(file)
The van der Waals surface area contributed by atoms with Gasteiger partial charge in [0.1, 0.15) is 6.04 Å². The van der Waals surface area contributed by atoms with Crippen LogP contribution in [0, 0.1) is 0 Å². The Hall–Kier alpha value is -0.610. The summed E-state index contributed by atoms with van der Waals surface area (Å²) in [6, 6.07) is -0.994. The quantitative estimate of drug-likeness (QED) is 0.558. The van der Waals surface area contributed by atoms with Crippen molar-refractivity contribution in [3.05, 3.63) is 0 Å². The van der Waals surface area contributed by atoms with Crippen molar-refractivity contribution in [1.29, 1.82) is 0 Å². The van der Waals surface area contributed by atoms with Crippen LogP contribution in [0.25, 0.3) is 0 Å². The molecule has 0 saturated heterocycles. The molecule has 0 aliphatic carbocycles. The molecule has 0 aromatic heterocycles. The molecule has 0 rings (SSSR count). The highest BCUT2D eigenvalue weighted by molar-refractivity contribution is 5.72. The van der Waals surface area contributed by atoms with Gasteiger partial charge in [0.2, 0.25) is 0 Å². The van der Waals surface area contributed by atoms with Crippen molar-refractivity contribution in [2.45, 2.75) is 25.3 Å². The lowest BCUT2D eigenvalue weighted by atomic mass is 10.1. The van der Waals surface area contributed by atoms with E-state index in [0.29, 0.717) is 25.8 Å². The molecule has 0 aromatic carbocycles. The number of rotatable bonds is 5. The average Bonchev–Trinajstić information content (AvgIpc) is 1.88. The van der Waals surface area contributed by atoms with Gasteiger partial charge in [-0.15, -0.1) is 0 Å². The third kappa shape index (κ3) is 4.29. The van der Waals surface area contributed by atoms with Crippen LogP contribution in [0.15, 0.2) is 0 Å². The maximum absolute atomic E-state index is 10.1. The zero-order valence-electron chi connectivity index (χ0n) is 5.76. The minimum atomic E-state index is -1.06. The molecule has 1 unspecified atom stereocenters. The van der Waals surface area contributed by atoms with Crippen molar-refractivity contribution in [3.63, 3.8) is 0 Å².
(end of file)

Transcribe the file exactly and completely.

The van der Waals surface area contributed by atoms with Gasteiger partial charge in [0.1, 0.15) is 6.04 Å². The van der Waals surface area contributed by atoms with Crippen LogP contribution in [0, 0.1) is 0 Å². The Hall–Kier alpha value is -0.610. The summed E-state index contributed by atoms with van der Waals surface area (Å²) in [6, 6.07) is -0.994. The quantitative estimate of drug-likeness (QED) is 0.558. The van der Waals surface area contributed by atoms with Crippen molar-refractivity contribution in [3.05, 3.63) is 0 Å². The van der Waals surface area contributed by atoms with Crippen molar-refractivity contribution in [1.29, 1.82) is 0 Å². The van der Waals surface area contributed by atoms with Crippen LogP contribution in [0.25, 0.3) is 0 Å². The molecule has 0 saturated heterocycles. The molecule has 0 aliphatic carbocycles. The molecule has 0 aromatic heterocycles. The molecule has 0 rings (SSSR count). The highest BCUT2D eigenvalue weighted by molar-refractivity contribution is 5.72. The van der Waals surface area contributed by atoms with Gasteiger partial charge in [0.2, 0.25) is 0 Å². The van der Waals surface area contributed by atoms with Crippen molar-refractivity contribution in [2.45, 2.75) is 25.3 Å². The lowest BCUT2D eigenvalue weighted by atomic mass is 10.1. The van der Waals surface area contributed by atoms with E-state index in [0.29, 0.717) is 25.8 Å². The molecule has 0 aromatic carbocycles. The number of rotatable bonds is 5. The average Bonchev–Trinajstić information content (AvgIpc) is 1.88. The van der Waals surface area contributed by atoms with Gasteiger partial charge in [-0.15, -0.1) is 0 Å². The third kappa shape index (κ3) is 4.29. The van der Waals surface area contributed by atoms with Crippen LogP contribution in [0.15, 0.2) is 0 Å². The maximum absolute atomic E-state index is 10.1. The zero-order valence-electron chi connectivity index (χ0n) is 5.76. The minimum atomic E-state index is -1.06. The molecule has 1 unspecified atom stereocenters. The van der Waals surface area contributed by atoms with Crippen molar-refractivity contribution in [3.63, 3.8) is 0 Å².